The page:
As of this writing, the Russian invasion of Ukraine has been going on for more than two weeks. And while the two sides have discussed a ceasefire, they have made little headway into resolving the conflict so far. As a result, financial markets have been extremely volatile, and the longer-term economic implications are building.
Russia is one of the top three global producers of oil and gas, and recent sanctions have led to a spike in energy prices.
Russia is a Major Energy Producer
Oil Prices Soar
West Texas Intermediate Crude (6-month data as of March 7, 2022)
In turn, that surge in energy prices exacerbates inflation already at multidecade highs.
Inflation at Multi-Decade Highs
Consumer Price Index (Data as of March 7, 2022)
Soaring energy prices and sky-high inflation, combined with the uncertainty surrounding the war itself, is further complicating the job of the Federal Reserve, which is planning to begin raising interest rates at its next meeting. Current Wall Street estimates call for anywhere from five to eight total rate hikes, though the uncertainty around that is growing as geopolitical turmoil spreads.
Multiple Rate Increases are Priced in
Estimates of Fed Rate Increases
Against this backdrop, we suggest you keep a few things in mind:
First, as the chart below shows, wars have sadly been too common over the last hundred years. However, as measured by the S&P 500, the stock market has generally recovered quickly.
S&P 500 and Market Shocks
In fact, the S&P 500 has rallied in relatively short order following a host of different market disruptions.
S&P 500 and Market Shocks
Market shocks have often been followed by market gains
Stocks tend to experience a sharp decline most years but often end the year with positive performance despite intra-year declines. Of course, that doesn’t guarantee that 2022 will be a good year for stocks, but it does indicate that the poor start to the year doesn’t guarantee a bad year for stocks.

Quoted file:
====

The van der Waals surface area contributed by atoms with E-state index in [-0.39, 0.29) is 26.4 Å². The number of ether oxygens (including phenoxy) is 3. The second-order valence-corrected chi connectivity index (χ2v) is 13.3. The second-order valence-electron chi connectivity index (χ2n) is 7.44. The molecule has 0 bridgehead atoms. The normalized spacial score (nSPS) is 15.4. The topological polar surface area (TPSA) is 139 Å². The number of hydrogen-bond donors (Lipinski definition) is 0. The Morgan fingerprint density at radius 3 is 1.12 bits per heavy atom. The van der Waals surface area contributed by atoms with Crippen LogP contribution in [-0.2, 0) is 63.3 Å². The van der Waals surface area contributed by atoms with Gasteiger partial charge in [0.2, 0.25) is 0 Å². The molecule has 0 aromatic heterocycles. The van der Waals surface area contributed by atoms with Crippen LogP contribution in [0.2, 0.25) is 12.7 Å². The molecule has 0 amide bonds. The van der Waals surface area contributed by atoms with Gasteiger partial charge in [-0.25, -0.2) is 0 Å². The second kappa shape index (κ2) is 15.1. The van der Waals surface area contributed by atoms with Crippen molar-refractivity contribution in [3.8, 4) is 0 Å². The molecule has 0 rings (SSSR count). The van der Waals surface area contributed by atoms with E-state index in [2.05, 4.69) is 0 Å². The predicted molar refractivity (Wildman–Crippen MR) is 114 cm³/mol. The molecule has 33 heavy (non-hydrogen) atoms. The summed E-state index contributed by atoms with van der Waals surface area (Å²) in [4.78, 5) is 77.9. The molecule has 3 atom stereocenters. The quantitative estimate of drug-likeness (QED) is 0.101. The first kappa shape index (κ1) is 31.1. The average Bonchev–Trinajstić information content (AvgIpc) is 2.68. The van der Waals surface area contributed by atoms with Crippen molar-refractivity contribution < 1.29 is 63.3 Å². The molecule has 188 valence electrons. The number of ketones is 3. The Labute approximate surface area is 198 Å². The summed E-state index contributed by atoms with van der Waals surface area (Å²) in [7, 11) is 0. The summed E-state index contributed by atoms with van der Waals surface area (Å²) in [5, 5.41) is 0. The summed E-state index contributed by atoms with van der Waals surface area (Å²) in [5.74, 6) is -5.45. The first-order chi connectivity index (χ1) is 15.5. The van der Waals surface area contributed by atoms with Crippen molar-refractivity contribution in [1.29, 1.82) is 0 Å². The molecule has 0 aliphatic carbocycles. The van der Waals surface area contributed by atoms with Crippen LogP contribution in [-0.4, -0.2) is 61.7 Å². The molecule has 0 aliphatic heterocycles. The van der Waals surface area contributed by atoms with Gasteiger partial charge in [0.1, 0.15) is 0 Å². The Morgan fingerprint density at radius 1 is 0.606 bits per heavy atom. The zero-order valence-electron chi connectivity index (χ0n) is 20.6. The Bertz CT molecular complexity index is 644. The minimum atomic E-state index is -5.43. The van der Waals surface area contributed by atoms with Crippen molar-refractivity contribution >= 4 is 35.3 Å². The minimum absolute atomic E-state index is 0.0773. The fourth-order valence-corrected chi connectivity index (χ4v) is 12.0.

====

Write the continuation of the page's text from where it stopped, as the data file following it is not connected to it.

Additionally, given recent events, it’s easy to forget just how well stocks have done recently, particularly against the backdrop of a global pandemic. The S&P 500 has nearly doubled from its March 2020 lows, and when markets rise that far that fast, they tend to pause for a breather. Of course, the proximate causes this time have been Russia and inflation, but in their absence, something else would have eventually come along and injected volatility into financial markets.
S&P 500: Five Years (As of March 7, 2022)
The start of 2022 has been a good reminder that markets go up and go down, and inflation rises and falls, which is why you should regularly update your financial plan to make sure you can withstand market volatility and still meet your financial goals. Moreover, if the current conflict spreads to other countries or expands to include NATO forces, or if nonconventional weapons come into play, all bets are off.
But in the absence of these occurrences, it seems likely that financial markets will recover and resume their long-term upward trend, though the exact timing of that is, of course, uncertain. In the meantime, market volatility can be used to reassess your asset allocation, rebalance your portfolio, tax-loss harvest your nonqualified accounts, or put excess cash to work while securities are on sale.